The Komodo dragon—the world’s largest lizard—first attained notoriety in the Western world following its discovery by Dutch colonial officials a century ago. Still, surprisingly few biologists have studied the creature in its natural habitat, which encompasses five islands in the Nusa Tenggara archipelago. Perhaps the most determined researcher was Walter Auffenberg of the Florida Museum of Natural History, who led an expedition to Komodo Island beginning in 1969. He needed three men to subdue some of the lizards, rodeo-style. They lassoed the Komodos, muzzled their snouts, tied their powerful legs together and blindfolded them to calm them down. Auffenberg weighed and measured the beasts and tagged them to keep track of their movements. The heaviest was 120 pounds, but a lizard with a full stomach can easily exceed 200 pounds.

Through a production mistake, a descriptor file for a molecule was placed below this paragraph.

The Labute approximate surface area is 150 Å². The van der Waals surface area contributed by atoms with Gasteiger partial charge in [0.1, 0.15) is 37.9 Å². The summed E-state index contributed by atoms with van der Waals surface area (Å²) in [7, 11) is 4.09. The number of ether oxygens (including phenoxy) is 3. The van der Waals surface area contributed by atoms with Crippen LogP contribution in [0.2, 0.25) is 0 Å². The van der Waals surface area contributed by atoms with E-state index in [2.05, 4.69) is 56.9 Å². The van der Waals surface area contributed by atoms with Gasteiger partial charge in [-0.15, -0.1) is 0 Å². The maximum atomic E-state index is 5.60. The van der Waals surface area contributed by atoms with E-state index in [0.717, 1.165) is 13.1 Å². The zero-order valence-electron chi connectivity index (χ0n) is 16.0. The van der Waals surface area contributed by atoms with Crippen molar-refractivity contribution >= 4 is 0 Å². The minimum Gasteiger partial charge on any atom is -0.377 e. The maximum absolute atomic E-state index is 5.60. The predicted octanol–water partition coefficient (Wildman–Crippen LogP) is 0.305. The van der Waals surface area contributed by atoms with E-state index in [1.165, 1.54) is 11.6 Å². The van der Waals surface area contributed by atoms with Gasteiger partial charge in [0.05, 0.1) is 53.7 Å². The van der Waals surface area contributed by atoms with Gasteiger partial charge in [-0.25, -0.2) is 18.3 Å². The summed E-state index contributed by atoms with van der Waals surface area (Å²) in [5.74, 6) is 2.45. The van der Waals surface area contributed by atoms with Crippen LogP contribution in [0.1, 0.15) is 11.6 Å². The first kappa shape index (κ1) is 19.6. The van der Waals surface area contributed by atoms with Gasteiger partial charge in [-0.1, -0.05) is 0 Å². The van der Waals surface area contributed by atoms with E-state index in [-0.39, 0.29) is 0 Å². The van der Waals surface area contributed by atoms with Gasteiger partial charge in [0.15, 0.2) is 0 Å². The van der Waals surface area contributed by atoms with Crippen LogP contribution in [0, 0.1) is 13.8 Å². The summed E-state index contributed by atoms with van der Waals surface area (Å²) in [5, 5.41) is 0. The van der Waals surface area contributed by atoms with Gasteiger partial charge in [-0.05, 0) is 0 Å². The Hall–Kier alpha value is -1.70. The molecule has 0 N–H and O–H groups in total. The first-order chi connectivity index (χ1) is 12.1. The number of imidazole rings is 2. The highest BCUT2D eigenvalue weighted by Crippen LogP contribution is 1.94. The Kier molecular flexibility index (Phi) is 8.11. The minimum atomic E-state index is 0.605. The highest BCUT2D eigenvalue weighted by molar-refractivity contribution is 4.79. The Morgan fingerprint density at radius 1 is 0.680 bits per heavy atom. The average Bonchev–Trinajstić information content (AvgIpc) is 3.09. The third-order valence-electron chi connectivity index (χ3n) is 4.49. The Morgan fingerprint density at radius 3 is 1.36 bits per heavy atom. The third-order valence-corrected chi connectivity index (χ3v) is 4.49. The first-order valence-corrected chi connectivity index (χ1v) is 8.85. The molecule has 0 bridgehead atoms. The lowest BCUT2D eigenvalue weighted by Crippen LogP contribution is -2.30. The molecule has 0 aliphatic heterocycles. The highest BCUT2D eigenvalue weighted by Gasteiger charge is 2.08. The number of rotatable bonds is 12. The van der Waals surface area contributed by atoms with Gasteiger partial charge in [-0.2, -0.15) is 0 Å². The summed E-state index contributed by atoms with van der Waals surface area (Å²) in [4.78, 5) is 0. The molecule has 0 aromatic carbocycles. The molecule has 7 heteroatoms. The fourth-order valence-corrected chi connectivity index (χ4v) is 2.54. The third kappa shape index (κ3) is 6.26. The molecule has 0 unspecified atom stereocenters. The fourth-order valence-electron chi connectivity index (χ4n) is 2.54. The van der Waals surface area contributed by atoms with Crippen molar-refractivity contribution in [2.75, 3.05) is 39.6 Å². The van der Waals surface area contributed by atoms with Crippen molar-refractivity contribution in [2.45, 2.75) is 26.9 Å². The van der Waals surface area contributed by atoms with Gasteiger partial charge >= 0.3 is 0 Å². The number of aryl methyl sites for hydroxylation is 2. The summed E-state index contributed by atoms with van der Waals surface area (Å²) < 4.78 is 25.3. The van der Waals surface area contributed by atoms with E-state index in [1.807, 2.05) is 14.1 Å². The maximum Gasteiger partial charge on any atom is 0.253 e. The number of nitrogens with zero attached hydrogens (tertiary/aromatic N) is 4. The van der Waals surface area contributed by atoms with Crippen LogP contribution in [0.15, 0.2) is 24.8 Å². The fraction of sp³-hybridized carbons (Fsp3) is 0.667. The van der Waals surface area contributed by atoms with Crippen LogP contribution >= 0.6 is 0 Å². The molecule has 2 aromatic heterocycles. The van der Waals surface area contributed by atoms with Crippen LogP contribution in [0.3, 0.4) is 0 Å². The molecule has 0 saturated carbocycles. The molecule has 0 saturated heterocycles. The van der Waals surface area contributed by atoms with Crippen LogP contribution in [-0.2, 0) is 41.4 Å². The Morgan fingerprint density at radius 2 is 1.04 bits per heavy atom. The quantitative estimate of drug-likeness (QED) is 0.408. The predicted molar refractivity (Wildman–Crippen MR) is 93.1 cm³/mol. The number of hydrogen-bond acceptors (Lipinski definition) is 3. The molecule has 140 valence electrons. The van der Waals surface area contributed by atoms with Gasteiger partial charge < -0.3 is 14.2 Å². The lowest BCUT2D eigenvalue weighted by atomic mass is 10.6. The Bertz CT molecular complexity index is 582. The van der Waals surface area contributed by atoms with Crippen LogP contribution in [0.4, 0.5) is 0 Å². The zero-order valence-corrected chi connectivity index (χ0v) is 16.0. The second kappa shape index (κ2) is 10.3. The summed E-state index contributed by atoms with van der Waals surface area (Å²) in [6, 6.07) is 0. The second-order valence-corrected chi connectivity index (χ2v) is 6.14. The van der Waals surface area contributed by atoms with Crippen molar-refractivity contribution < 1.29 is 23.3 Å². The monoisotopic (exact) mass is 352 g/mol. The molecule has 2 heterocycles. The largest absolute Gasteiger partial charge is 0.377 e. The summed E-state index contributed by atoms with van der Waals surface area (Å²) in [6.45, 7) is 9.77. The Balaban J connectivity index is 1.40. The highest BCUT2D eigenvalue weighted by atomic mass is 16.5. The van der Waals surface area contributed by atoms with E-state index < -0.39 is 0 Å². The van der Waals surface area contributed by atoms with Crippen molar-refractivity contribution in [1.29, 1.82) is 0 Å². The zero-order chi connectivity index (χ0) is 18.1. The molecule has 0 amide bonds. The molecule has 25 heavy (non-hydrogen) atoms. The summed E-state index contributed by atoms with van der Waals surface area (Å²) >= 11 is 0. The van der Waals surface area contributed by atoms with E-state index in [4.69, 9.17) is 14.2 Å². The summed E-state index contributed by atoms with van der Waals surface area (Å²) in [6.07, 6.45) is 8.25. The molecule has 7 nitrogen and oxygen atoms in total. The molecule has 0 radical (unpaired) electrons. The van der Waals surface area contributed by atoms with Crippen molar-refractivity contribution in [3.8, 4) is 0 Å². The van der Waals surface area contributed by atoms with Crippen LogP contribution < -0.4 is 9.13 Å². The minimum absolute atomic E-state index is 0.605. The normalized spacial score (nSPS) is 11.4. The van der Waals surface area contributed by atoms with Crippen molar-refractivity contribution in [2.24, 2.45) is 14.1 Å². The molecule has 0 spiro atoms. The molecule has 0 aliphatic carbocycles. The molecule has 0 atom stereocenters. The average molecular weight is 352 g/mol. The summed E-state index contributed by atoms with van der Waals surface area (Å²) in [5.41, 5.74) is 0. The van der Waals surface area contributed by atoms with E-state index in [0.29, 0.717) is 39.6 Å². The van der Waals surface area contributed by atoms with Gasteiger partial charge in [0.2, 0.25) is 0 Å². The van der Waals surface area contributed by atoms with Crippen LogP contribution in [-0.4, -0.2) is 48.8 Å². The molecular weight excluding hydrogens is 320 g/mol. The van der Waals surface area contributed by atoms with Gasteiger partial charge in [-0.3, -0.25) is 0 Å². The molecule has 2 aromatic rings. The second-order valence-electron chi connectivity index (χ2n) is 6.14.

Auffenberg spent more than a year on the island studying the dragon’s natural history—from its sunbathing habits to its courtship rituals—but he went out on a limb when he suggested that the dragons had evolved to their current size so they could hunt now-extinct pygmy elephants called Stegodons. In 1987, the U.S. scientist and author Jared Diamond lent his support to this theory, arguing that when the dragons’ smaller ancestors first arrived on Flores they had no carnivorous competitors and gradually grew larger to take advantage of such hulking prey.